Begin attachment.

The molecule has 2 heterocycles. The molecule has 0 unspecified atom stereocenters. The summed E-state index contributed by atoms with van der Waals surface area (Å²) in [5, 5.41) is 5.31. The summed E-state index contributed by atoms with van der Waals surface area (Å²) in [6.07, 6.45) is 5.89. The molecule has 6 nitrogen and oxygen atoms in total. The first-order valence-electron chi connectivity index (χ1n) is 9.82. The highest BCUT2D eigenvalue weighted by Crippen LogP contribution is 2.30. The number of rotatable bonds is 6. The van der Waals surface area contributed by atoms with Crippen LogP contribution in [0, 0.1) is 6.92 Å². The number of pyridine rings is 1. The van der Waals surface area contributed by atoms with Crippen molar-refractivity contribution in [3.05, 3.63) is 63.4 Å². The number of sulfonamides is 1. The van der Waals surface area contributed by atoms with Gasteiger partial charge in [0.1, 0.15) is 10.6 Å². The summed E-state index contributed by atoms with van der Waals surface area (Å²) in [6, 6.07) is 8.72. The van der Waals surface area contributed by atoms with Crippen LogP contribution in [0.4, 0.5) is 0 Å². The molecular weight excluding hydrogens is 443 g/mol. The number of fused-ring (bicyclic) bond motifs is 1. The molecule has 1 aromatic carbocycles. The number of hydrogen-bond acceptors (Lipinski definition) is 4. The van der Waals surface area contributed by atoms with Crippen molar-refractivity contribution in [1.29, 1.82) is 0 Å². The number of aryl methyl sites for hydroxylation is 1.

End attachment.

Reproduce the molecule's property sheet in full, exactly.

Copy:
The molecule has 2 heterocycles. The molecule has 0 unspecified atom stereocenters. The summed E-state index contributed by atoms with van der Waals surface area (Å²) in [5, 5.41) is 5.31. The summed E-state index contributed by atoms with van der Waals surface area (Å²) in [6.07, 6.45) is 5.89. The molecule has 6 nitrogen and oxygen atoms in total. The first-order valence-electron chi connectivity index (χ1n) is 9.82. The highest BCUT2D eigenvalue weighted by Crippen LogP contribution is 2.30. The number of rotatable bonds is 6. The van der Waals surface area contributed by atoms with Crippen LogP contribution in [0, 0.1) is 6.92 Å². The number of pyridine rings is 1. The van der Waals surface area contributed by atoms with Crippen molar-refractivity contribution in [3.05, 3.63) is 63.4 Å². The number of sulfonamides is 1. The van der Waals surface area contributed by atoms with Gasteiger partial charge in [0.1, 0.15) is 10.6 Å². The summed E-state index contributed by atoms with van der Waals surface area (Å²) in [6, 6.07) is 8.72. The van der Waals surface area contributed by atoms with Crippen LogP contribution in [0.4, 0.5) is 0 Å². The molecular weight excluding hydrogens is 443 g/mol. The number of fused-ring (bicyclic) bond motifs is 1. The molecule has 1 aromatic carbocycles. The number of hydrogen-bond acceptors (Lipinski definition) is 4. The van der Waals surface area contributed by atoms with Crippen molar-refractivity contribution in [1.29, 1.82) is 0 Å². The number of aryl methyl sites for hydroxylation is 1.